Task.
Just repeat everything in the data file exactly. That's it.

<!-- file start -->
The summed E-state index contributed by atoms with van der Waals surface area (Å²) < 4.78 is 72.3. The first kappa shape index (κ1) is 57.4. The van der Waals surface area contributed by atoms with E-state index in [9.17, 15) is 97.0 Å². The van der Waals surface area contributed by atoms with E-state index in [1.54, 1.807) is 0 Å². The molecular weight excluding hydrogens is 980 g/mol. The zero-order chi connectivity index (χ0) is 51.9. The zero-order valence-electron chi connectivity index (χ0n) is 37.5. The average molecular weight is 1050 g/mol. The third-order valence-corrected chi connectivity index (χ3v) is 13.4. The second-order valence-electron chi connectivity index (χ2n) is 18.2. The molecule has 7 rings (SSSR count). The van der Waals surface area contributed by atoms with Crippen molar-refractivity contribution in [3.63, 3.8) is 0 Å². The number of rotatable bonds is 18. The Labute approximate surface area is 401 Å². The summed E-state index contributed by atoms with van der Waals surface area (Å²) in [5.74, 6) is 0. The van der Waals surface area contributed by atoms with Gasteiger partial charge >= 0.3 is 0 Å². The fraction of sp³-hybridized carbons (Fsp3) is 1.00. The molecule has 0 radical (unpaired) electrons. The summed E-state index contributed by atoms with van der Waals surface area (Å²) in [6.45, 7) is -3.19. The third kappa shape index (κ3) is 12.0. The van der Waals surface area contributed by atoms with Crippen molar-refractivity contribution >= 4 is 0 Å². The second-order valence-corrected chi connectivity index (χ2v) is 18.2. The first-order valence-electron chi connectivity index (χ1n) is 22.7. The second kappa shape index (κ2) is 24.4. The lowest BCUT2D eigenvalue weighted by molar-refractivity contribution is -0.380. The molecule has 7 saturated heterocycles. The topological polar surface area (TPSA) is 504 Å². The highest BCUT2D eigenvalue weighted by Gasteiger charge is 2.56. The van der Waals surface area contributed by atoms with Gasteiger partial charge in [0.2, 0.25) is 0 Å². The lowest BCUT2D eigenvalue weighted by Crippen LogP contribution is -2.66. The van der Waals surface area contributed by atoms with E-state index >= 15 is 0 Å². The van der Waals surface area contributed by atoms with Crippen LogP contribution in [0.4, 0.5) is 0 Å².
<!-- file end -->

The summed E-state index contributed by atoms with van der Waals surface area (Å²) < 4.78 is 72.3. The first kappa shape index (κ1) is 57.4. The van der Waals surface area contributed by atoms with E-state index in [9.17, 15) is 97.0 Å². The van der Waals surface area contributed by atoms with E-state index in [1.54, 1.807) is 0 Å². The molecular weight excluding hydrogens is 980 g/mol. The zero-order chi connectivity index (χ0) is 51.9. The zero-order valence-electron chi connectivity index (χ0n) is 37.5. The average molecular weight is 1050 g/mol. The third-order valence-corrected chi connectivity index (χ3v) is 13.4. The second-order valence-electron chi connectivity index (χ2n) is 18.2. The molecule has 7 rings (SSSR count). The van der Waals surface area contributed by atoms with Crippen molar-refractivity contribution in [3.63, 3.8) is 0 Å². The number of rotatable bonds is 18. The Labute approximate surface area is 401 Å². The summed E-state index contributed by atoms with van der Waals surface area (Å²) in [5.74, 6) is 0. The van der Waals surface area contributed by atoms with Gasteiger partial charge >= 0.3 is 0 Å². The fraction of sp³-hybridized carbons (Fsp3) is 1.00. The molecule has 0 radical (unpaired) electrons. The summed E-state index contributed by atoms with van der Waals surface area (Å²) in [6.45, 7) is -3.19. The third kappa shape index (κ3) is 12.0. The van der Waals surface area contributed by atoms with Crippen molar-refractivity contribution >= 4 is 0 Å². The second-order valence-corrected chi connectivity index (χ2v) is 18.2. The first-order valence-electron chi connectivity index (χ1n) is 22.7. The second kappa shape index (κ2) is 24.4. The lowest BCUT2D eigenvalue weighted by molar-refractivity contribution is -0.380. The molecule has 7 saturated heterocycles. The topological polar surface area (TPSA) is 504 Å². The highest BCUT2D eigenvalue weighted by Gasteiger charge is 2.56. The van der Waals surface area contributed by atoms with Gasteiger partial charge in [0.2, 0.25) is 0 Å². The lowest BCUT2D eigenvalue weighted by Crippen LogP contribution is -2.66. The van der Waals surface area contributed by atoms with E-state index >= 15 is 0 Å². The van der Waals surface area contributed by atoms with Crippen LogP contribution in [0.4, 0.5) is 0 Å².